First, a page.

The applicants claimed that hospitals had refused to provide medical care to women who wanted to give birth at home, instead telling them they had to deliver their babies at a maternity hospital.
The European Court of Human Rights acknowledged that Lithuanian law effectively forced women to choose between giving birth at a hospital or giving birth at home without medical supervision. Although the court agreed that this amounted to a restriction of the right to private life, it is explicitly provided for in Lithuanian law, and as such the applicants could not have legitimately expected doctors to come to their homes.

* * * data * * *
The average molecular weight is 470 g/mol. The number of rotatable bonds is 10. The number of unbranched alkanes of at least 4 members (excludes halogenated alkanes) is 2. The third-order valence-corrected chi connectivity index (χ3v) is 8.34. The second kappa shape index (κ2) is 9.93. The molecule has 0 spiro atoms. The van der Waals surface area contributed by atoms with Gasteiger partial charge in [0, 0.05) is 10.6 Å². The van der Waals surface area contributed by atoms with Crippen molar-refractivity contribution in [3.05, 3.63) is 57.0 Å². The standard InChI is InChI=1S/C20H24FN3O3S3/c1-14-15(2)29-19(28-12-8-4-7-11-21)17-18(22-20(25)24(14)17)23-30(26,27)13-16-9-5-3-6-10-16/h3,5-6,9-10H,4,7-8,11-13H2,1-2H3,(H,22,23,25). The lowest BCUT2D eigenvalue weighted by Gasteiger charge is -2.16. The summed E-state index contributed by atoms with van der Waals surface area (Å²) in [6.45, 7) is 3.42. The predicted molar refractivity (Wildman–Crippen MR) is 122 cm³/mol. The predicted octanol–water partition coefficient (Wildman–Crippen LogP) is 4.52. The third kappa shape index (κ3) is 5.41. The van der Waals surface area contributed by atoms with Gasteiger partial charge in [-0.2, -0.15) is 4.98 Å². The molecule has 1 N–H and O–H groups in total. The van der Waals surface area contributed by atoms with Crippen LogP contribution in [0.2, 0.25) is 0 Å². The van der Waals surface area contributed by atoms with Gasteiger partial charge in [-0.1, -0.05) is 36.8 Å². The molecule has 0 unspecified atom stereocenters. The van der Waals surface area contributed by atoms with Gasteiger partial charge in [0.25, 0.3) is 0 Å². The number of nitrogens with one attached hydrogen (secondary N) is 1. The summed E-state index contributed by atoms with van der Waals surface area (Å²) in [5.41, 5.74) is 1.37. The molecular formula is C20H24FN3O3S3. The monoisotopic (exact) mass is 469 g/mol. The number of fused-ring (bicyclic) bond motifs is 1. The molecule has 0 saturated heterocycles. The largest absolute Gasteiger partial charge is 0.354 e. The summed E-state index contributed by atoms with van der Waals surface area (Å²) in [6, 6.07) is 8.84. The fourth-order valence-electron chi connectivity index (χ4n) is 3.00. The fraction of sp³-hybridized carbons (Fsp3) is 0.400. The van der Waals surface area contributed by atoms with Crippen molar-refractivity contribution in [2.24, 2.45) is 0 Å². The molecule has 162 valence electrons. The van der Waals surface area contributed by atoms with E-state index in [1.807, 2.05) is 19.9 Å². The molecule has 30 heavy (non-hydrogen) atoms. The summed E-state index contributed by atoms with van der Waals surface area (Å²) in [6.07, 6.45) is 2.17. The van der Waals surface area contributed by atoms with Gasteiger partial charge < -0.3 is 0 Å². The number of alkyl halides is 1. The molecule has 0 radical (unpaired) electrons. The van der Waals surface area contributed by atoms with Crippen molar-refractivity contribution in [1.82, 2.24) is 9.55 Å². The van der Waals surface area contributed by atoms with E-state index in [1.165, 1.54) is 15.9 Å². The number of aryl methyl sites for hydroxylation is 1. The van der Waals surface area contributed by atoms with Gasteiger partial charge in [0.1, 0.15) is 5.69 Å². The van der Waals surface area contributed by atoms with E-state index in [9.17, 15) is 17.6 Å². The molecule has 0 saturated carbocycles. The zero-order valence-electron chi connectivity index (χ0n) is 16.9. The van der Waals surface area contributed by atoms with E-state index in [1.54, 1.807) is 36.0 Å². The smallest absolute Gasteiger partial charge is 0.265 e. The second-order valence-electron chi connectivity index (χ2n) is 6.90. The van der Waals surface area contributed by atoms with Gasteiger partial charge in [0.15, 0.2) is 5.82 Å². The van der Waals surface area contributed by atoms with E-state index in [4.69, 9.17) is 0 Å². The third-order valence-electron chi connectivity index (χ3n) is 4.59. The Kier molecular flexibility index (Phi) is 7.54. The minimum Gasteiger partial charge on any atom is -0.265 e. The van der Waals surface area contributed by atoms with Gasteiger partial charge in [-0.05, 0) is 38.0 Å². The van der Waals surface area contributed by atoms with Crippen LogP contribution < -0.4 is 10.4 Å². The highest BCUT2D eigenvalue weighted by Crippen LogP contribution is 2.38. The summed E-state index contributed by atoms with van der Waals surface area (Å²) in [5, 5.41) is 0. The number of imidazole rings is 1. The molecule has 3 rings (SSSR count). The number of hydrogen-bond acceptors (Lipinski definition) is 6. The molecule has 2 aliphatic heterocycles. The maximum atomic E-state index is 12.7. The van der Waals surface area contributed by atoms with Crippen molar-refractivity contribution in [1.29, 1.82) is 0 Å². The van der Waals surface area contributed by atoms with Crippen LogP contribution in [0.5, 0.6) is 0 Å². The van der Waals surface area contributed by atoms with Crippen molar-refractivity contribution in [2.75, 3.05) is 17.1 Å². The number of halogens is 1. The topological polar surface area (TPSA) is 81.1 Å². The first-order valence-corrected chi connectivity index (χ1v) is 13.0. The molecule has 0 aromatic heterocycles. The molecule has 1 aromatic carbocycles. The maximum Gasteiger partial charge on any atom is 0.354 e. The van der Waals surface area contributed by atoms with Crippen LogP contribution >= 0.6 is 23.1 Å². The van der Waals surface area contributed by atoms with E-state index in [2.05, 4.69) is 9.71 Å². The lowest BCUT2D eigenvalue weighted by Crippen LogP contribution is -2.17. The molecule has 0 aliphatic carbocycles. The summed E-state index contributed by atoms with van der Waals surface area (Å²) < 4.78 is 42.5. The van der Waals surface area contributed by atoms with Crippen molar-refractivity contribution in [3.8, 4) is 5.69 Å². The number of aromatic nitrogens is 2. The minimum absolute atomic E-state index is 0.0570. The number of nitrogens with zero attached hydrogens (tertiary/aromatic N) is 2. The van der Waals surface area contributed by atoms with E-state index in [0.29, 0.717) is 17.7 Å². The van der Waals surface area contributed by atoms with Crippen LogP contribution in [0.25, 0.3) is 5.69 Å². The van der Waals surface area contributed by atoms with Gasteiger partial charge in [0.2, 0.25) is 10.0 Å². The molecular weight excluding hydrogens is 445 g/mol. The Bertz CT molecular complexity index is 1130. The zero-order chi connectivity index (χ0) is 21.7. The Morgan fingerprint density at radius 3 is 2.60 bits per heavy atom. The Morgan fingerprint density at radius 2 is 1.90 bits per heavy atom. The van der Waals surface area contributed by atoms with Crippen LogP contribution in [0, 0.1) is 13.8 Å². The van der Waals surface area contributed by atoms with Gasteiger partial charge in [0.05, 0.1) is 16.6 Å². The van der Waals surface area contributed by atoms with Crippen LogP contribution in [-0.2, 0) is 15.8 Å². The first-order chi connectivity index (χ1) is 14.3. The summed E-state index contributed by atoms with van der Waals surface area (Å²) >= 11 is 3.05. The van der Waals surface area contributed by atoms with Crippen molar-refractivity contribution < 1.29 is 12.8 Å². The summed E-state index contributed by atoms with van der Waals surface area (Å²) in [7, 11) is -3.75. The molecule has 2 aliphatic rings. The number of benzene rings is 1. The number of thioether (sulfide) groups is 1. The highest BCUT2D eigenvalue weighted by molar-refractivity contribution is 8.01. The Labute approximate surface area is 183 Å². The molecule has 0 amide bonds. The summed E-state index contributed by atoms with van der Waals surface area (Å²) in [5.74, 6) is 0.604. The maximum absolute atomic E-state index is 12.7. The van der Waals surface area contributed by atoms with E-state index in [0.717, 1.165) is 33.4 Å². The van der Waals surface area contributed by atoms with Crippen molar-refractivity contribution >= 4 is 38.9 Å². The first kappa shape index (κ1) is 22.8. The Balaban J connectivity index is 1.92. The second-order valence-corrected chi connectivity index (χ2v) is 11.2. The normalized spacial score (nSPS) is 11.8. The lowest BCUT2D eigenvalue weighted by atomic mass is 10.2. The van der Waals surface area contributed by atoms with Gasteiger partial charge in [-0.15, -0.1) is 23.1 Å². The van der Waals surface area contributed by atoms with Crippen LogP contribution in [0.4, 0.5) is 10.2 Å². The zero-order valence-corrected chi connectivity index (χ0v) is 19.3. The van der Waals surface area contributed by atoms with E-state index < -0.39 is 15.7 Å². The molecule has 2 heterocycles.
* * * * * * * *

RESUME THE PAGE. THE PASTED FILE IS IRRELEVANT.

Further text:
Lithuanian law also makes it clear that it would be the medical professionals that would face legal consequences if they delivered babies in the women's homes, while the women themselves were not actually forbidden from giving birth at home. Finally, the court pointed out that the Convention does not oblige its signatories to allow planned home births. The practices vary from country to country.
As such, the Court ruled that there was no violation of Article 8.